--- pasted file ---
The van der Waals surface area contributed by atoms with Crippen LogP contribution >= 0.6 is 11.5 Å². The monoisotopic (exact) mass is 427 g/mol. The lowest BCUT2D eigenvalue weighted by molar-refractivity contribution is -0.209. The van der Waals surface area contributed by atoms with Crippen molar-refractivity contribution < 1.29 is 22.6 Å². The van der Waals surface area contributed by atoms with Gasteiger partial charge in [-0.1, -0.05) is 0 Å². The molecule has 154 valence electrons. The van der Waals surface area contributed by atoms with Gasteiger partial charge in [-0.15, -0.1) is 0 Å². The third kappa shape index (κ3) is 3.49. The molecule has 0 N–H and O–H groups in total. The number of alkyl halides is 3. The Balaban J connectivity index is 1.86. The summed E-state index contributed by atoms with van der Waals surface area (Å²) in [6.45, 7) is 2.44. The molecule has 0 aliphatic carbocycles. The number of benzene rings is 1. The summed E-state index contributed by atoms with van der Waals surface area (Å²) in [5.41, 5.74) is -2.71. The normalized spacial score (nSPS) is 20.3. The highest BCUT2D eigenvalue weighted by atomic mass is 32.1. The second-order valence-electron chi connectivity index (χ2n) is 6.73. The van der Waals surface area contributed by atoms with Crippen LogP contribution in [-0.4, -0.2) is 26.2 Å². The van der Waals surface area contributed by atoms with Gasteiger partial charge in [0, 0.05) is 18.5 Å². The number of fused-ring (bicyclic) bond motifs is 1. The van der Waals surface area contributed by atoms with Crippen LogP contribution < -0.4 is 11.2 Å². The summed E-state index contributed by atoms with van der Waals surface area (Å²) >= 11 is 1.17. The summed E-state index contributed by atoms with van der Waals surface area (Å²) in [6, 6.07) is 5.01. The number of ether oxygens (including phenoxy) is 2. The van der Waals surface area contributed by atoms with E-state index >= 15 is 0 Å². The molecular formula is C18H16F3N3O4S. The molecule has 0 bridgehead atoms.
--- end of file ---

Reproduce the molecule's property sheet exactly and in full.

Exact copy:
The van der Waals surface area contributed by atoms with Crippen LogP contribution >= 0.6 is 11.5 Å². The monoisotopic (exact) mass is 427 g/mol. The lowest BCUT2D eigenvalue weighted by molar-refractivity contribution is -0.209. The van der Waals surface area contributed by atoms with Crippen molar-refractivity contribution < 1.29 is 22.6 Å². The van der Waals surface area contributed by atoms with Gasteiger partial charge in [-0.1, -0.05) is 0 Å². The molecule has 154 valence electrons. The van der Waals surface area contributed by atoms with Gasteiger partial charge in [-0.15, -0.1) is 0 Å². The third kappa shape index (κ3) is 3.49. The molecule has 0 N–H and O–H groups in total. The number of alkyl halides is 3. The Balaban J connectivity index is 1.86. The summed E-state index contributed by atoms with van der Waals surface area (Å²) in [6.45, 7) is 2.44. The molecule has 0 aliphatic carbocycles. The number of benzene rings is 1. The summed E-state index contributed by atoms with van der Waals surface area (Å²) in [5.41, 5.74) is -2.71. The normalized spacial score (nSPS) is 20.3. The highest BCUT2D eigenvalue weighted by atomic mass is 32.1. The second-order valence-electron chi connectivity index (χ2n) is 6.73. The van der Waals surface area contributed by atoms with Crippen LogP contribution in [-0.4, -0.2) is 26.2 Å². The van der Waals surface area contributed by atoms with Gasteiger partial charge in [0, 0.05) is 18.5 Å². The number of fused-ring (bicyclic) bond motifs is 1. The van der Waals surface area contributed by atoms with Crippen LogP contribution < -0.4 is 11.2 Å². The summed E-state index contributed by atoms with van der Waals surface area (Å²) >= 11 is 1.17. The summed E-state index contributed by atoms with van der Waals surface area (Å²) in [6, 6.07) is 5.01. The number of ether oxygens (including phenoxy) is 2. The van der Waals surface area contributed by atoms with E-state index >= 15 is 0 Å². The molecular formula is C18H16F3N3O4S. The molecule has 0 bridgehead atoms.